Anticarcinogenic Effect of a Flavonoid Antioxidant, Silymarin, in Human Breast Cancer Cells MDA-MB 468: Induction of G1 Arrest through an Increase in Cipl/p21 Concomitant with a Decrease in Kinase Activity of Cyclin-dependent Kinases and Associated Cyclins1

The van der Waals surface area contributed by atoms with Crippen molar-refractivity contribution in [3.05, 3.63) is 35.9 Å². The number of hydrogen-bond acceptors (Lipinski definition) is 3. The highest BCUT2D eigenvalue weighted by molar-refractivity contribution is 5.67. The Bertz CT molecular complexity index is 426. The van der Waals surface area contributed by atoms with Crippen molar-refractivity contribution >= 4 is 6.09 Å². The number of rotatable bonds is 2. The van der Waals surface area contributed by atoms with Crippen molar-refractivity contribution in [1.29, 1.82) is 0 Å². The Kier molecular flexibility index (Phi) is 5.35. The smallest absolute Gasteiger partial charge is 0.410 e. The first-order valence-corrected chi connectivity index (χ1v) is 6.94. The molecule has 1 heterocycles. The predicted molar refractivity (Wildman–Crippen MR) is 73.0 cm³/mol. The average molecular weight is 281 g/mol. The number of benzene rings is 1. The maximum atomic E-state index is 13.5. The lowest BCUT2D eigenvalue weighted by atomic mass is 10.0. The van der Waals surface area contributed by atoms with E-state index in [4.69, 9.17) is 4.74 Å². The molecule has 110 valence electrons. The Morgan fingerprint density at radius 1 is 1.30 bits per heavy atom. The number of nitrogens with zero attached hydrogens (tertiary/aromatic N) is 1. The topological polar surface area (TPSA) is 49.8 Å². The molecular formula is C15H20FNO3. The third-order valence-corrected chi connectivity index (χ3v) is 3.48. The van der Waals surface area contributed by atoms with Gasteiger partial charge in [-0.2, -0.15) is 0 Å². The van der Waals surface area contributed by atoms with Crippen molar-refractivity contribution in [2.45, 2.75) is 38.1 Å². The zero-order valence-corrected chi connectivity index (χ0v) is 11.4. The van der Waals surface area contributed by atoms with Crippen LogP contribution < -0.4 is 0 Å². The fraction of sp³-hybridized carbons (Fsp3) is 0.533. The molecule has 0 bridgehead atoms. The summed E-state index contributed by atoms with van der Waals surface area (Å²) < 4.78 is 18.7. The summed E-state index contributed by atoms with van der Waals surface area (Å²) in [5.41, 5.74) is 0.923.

Abstract